Ong is further quoted as saying that "The steps they take include threats on my personal safety as well as applying internal pressure in an attempt to stop me from disclosing the content of the report". It is further reported that, He (Ong) even said someone had delivered him a message through some "secret society brothers" saying, "If you're wiped out from this world some day, you should know why this has happened!".
Such a statement coming from a Cabinet Minister, a President of MCA, the second-largest component party of the ruling Barisan Nasional coalition, should raise alarm bells at the highest levels of government. One of their own, a member of the elite, is under siege.
One immediate question that springs to mind is whether Ong lodged a police report? And, if not, why not?
While waiting for further reactions from the besieged Ong, it is apposite to consider the bigger picture of what Ong has described.
The Malaysian Polyarchy-Corporatists
Professor Robert A. Dahl of Yale University coined the word polyarchy to describe a form of government where power is vested in a select few.
pix from here.
Dahl's colleague Charles Lindblom embellished the definition to include the view that no single, monolithic elite controls government and society, but rather a series of specialized elites compete and bargain with one another for control. It is this peaceful competition and compromise between elites in politics and the marketplace that drives free-market democracy and allows it to thrive.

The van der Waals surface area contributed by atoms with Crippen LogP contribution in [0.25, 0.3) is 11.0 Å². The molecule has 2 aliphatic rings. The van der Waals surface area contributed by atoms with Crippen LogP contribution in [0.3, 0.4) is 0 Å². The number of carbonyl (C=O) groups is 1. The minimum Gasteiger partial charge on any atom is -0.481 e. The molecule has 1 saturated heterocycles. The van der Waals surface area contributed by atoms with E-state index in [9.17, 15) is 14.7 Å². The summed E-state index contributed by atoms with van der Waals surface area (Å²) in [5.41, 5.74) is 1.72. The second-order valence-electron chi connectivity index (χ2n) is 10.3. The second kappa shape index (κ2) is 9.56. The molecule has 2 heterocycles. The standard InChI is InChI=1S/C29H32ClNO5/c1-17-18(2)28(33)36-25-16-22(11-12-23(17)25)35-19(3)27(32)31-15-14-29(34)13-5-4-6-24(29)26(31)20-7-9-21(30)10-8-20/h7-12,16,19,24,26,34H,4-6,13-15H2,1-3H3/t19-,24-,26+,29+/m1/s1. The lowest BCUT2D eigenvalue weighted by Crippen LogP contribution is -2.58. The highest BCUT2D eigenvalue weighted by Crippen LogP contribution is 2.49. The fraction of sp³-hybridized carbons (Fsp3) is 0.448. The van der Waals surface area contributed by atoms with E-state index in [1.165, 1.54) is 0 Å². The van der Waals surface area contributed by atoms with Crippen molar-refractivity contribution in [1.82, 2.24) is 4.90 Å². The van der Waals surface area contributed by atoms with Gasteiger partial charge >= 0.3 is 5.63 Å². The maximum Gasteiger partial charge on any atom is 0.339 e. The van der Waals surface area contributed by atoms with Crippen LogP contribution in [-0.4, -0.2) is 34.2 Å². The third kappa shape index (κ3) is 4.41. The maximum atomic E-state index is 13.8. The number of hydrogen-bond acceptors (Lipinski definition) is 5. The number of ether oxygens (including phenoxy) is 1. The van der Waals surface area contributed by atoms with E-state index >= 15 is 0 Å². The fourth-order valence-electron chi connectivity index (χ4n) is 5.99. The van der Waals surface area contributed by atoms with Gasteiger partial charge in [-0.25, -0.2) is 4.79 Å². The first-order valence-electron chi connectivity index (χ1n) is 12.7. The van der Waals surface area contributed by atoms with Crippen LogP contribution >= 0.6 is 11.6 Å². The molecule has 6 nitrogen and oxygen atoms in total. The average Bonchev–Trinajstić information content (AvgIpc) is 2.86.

However, Lindblom soon began to see the shortcomings of Polyarchy with regards to democratic governance. When certain groups of elites gain crucial advantages, become too successful and begin to collude with one another instead of compete, Polyarchy can easily turn into Corporatism which is a term used to describe a practice whereby a state, through the process of licensing and regulating officially-incorporated social, religious, economic, or popular organizations, effectively co-opts their leadership or circumscribes their ability to challenge state authority by establishing the state as the source of their legitimacy, as well as sometimes running them, either directly or indirectly through corporations.
pix from here.
A sinister turn
What Ong has described suggests that the elite in Malaysia has a very sinister side that has chosen to manifest itself in the PKFZ episode.
Many will shrug their shoulders and say, "So, what else is new?" or, "That's stating the obvious". And, they would be correct.
But, that should not trivialise the fact that here we have Ong Tee Keat, Cabinet Minister and President of MCA, the second-largest component party within the ruling Barisan Nasional coalition stating baldly that he is being threatened by people who want the PKFZ matter hushed up.
So, in addition to the question that I have posed earlier about whether or, not, Ong has lodged a police report on the threats that he has received, we should also ask whether UMNO, MCA and the entire Barisan Nasional apparatus are prepared to put up with threats made to their leaders?
If the answer is "No!", then, will any concerted action be taken by the law enforcement agencies to bring the perpetrators to book on the criminal offence of threatening a person with the words, "If you're wiped out from this world some day, you should know why this has happened!".
It is an indictment of 52 years of dominance by a ruling coalition that Ong and the MCA is so much a part of.
Speaking of "secret society brothers", Sim Kwang Yang has just written another interesting piece in Malaysiakini on the phenomenon of the Malaysian underworld. His impulse was derived from YB Wee Choo Keong's allegation that certain gang members had special access to the office of a certain state executive councillor in Selangor.